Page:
09 February, 2013

Seaside Picnic Cover

One of our favourite summer holiday activities is a visit to my parents' home. My children love splashing in their swimming pool. We often invite friend to come along. It was during one of this poolside morning tea when I  have the idea to make a picnic cover to stop the flies from hoovering our yummy food. 

0.8m    Lace or organza (width 105cm or more)
0.5m    Border fabric (width 105cm or more)
4         20mm Curtain weight discs (I found mine  in pack of 10)
Matching thread and sewing supplies

Finished cover is reversible,  about 75 x 100cm.

1. Cut organza into 100cm x 75cm rectangle. Cut two pieces of  12cm x 100cm  and two pieces of 12cm x 77cm border fabric.

2. Take one 100cm long border piece. Iron in half lenghtways. Unfold, then fold in the long edges so they meet the centre crease. Fold the border piece in half along the original centre crease and iron in place.  Repeat for the other 100cm long border piece.

3. Take one 77cm long border piece, first fold in short ends by 1cm and iron in place so raw ends are enclosed. Then iron in half lengthways. Unfold, then fold in long edges to meet the centre crease. Fold the border piece in half along the original centre crease and iron in place. Repeat for the other 77cm long border piece.

4. Take one of the 100cm long piece, with the open edge facing away, open the fold. Place the 100cm edge of the organza along the centre crease. Close the fold over the top of the organza so that all raw edges are lined up along the centre crease inside. Pin all layers together and topstitch about 2mm in from the edge. Repeat for the other 100cm long piece on the opposite side of the organza.

5. Place a curtain weight disc inside the border at each corner. Zigzag along the raw edge to close.

6. Take one of the 77cm long border piece, insert the organza inside the border as above. Ensure the weght disc is at the corner. Take care in the beginning and at the end not to break the needle by sewing into the disc. Topstitch about 2mm in from the edge. Repeat for the other side.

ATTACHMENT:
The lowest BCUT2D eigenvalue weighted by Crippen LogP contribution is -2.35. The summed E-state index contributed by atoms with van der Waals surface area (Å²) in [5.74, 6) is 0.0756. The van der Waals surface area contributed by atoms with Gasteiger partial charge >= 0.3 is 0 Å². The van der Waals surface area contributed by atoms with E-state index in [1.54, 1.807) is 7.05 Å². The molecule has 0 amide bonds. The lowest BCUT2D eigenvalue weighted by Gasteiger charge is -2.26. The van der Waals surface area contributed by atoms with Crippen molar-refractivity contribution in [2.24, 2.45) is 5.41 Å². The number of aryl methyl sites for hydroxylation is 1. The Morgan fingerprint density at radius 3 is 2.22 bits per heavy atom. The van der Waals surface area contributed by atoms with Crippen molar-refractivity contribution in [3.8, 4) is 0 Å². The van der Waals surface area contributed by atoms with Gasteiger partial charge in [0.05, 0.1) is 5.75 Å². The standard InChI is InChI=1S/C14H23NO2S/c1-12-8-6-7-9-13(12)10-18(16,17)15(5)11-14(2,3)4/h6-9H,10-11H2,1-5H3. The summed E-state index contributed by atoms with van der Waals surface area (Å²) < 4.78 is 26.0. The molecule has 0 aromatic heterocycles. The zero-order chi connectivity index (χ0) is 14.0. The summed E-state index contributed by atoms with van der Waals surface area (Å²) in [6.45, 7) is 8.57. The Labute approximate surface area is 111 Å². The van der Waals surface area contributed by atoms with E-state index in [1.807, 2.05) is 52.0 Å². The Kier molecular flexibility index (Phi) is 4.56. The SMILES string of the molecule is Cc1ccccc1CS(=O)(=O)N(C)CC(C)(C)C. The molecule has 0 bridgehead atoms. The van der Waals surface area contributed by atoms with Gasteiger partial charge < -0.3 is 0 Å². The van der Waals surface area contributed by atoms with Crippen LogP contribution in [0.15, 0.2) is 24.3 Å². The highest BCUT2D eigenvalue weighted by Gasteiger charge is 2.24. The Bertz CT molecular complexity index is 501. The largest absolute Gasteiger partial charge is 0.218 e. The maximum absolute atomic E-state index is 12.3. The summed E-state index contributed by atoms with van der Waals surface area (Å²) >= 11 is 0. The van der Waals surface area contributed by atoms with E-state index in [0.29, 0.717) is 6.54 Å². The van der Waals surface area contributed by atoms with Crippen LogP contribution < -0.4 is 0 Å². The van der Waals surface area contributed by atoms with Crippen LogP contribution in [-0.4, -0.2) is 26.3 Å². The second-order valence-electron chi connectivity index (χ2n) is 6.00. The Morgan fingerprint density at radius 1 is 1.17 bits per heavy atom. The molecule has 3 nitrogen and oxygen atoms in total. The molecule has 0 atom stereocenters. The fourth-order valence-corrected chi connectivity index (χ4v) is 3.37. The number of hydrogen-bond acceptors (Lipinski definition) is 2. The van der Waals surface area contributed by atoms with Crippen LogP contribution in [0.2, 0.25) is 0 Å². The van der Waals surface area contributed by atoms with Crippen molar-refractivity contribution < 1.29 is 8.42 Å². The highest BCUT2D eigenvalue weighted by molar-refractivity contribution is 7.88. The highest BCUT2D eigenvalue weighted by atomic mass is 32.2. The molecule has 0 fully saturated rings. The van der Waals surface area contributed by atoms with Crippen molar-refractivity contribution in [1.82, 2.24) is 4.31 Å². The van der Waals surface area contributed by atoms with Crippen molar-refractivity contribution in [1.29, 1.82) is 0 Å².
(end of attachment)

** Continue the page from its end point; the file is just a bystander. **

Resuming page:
7. Topstitch 2mm in from the outer border on all four sides. Finish and plan your next seaside picnic.

05 February, 2013

Water Bottle Cozie Tutorial

Water Bottle Cozie
I made two water bottle cozies for the new school year. The male cozie never come home after the FIRST day of school. While I am still hopeful it will make it way to the lost property box, I started making not one, but two more male cozies. They are not going out of my sight until I buy some iron-on labels.

25cm of main fabric
25cm of light weight interfacing
One face washer or hand towel
10cm of 20mm wide Velcro

1.5cm seam allowance throughout unless otherwise stated.

1. Cut two 28x18cm main fabric for cozie. Cut two 28x18cm interfacing.
Cut two 17x6cm main fabric for strap. Cut two 17x6cm interfacing.
Cut one 28x18cm towel for padding.

2.   Iron interfacing onto the wrong side of two cozie pieces and two strap pieces

3. Cut Velcro into two 5cm pieces. Fold strap in half and open to get a folded line on the strap. Center  Velcro hook (male part) on the right side, 5mm from the folded line and stitch.  

4.   Fold the strap in half with the right sides together and sew the long sides together to form a strap. Trim corners and seam allowance to reduce bulk, turn the right side out and press, the Velcro hook should now be on the outside. Top stitch three sides 2mm from edges, leaving the end open. Repeat the step 3 and 4 for the second strap.

5. (Optional) decorate one cozie piece however your heart desires.

6. Lay the decorated piece right side up as shown on picture below. Measure 3cm from top and bottom edges and position the two straps with Velcro hook facing up, lining up open end with the edge of cozie, stitch together 10mm from the edge.  

7. Position Velcro loop (female part) on the cozie as shown on picture, 3.5cm from the corner and stitch.

8. Place the second piece of cozie facing down over the first one so that the right sides are facing each other. Put the padding material over the top.  Pin and sew all three pieces together, leaving a 3cm opening between the two straps for turning. Trim corners and layer seam allowance to reduce bulk.
8. Turn right side out and press. Pin the opening closed and finish with top stitch 2mm around all edges.